Jan 16, 2014

Everything That's Wrong With The Social Gaming Industry - In 22 Pictures

We were recently contacted by an anonymous reader/game developer who wanted to share his thoughts on the state of the social gaming industry. After reading his experiences, this was simply too good to pass up. For anyone interested in an insiders look at Silicon Valley's gaming scene, here is an intimate report by reader Iosefatau:

Hello AwesomeRobo readers and game enthusiasts alike. I am one of many artists making (Or at least trying to) a living in this volatile, yet rewarding game industry. I recently ran into a series of anonymous images called Innovation on the App Store, and I was reminded of a year spent in Silicon Valley, seeing what social gaming had to offer. I'd like to share my story to give you an idea of what I experienced.

These companies promised the world, and underwhelmed me so much that I find myself cursing ever having made that decision to take a year to explore that bubble industry. Before I go ahead, I'd like everyone to know that A)I transitioned from a relatively well known gaming studio with AAA franchises and B)Worked at one of the big three social companies (Eg. Zynga).

Now isn't that advertising image kind of curious? Kind of looks like the previous one above in terms of concept. Here's an interesting statistic: I never ran into a single game designer in Silicon Valley's social gaming scene. The entire premise of these 'social gaming' companies was to rip off existing concepts from other companies, slap a fresh coat of paint on them and push even more marketing dollars towards shoving these microtransaction nightmares down the throats of their 'whales' (Account manager lingo for high paying customers). You think the folks at Sony and Xbox are doing it bad? These games are unplayable past a certain point without buying 'gems', or whatever other BS in game economy they pushed.

Now wait a f***ing minute.
While the perks of the job were pretty decent at first, including rather regular midday outings to bars, all expense paid cruises for our team, free catered lunches and dinners every day, that facade of benefits quickly wore down as I found myself conflicted as to what I was contributing to. This became especially obvious during those Friday all hands meetings where the CEO would continuously rail on as to how console gaming was 'dead' (I kid you not) and social gaming was the future before doing raffles for free iPads.

While watching the glazed over eyes of my coworkers during these meetings in disbelief, I couldn't believe what I was hearing. They were drinking the koolaid, but I didn't buy that bullshit for a second. I mean sure, these social games made tons of money from bizarre demographics (My project was raking in money from 40-60 year old retirees), but to me they stood for the equivalent of the same equation ruining the mainstream industry right now: All money, no innovation.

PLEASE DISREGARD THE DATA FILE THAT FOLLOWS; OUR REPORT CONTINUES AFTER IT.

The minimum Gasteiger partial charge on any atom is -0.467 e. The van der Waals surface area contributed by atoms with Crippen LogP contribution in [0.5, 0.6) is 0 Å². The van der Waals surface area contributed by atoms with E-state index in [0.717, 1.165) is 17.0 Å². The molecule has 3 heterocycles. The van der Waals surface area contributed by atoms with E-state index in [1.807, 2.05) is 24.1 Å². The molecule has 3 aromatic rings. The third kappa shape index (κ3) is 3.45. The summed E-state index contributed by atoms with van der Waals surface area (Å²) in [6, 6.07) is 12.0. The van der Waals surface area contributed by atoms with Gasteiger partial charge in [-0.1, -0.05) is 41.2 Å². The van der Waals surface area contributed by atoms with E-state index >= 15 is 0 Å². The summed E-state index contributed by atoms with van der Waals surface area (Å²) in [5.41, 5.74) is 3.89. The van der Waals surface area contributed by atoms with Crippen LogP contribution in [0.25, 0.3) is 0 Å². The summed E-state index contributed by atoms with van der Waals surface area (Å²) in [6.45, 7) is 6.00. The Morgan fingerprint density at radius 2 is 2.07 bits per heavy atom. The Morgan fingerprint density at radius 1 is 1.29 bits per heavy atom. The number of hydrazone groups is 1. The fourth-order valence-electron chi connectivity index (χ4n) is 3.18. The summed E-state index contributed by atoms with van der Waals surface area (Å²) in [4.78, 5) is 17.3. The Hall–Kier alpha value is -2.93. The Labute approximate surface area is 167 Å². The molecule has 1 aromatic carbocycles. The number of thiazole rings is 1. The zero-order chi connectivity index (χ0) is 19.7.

Oh come on.
These companies had the gall to put out these shitty, photocopied games with different visual themes and praise themselves as 'innovators in the social gaming field,' and I began to really hate myself for being part of it. The job hunt began at around my tenth month there, and I wanted out..Bad. Even the lowest indie studio had more soul, at least they were trying to put out something that they loved.

What really killed me was the caliber of some of the talent present at the studio, and how they were throwing it all away at these soulless rehashes. I actually learned a lot from the talented artists at the studio, and made some great friends there that I still keep in touch with. It's a mystery as to what it was that kept them there, but unfortunately I think it came down to being the only decent paying gaming-style job in an area devoid of proper gaming studios. 

Close to a year in, I put in my 2 weeks and left to greener pastures, an MMO company in a different state that offered everything I had missed. Actual attempts at innovative game design, passionate developers and a project willing to take a risk. Ultimately the project got canned, but honestly the fulfillment I got out of that was a thousandfold compared to the 'cut and paste' approach to game development I found in the rather incestuous social gaming industry.

Fast forward to 2014, and I get the feeling that it's more of a bubble than it ever was after seeing these insane number of images, featuring countless clones of 'base raider' style social games. When innovation grinds to a halt in exchange for a quick buck my friends, your days are numbered. When people finally wise up, I don't think it's hard to predict that these so called 'gaming companies', ivory towers of sketchy micro transactions will implode on themselves in a spectacular manner. The company I worked at, with it's incessant claims of the gaming biz being dead shut it's doors 2 years ago.

Below you will find a few dozen more troubling examples of just how stagnant most of the social gaming industry is at the moment, run by non-gamer execs unable  unwilling to innovate or take any risks, endlessly seeking that buyout over contributing anything meaningful to gaming. My hope lies in the indies to correct the wrongs that studios like these have propagated.

No comments:

Post a Comment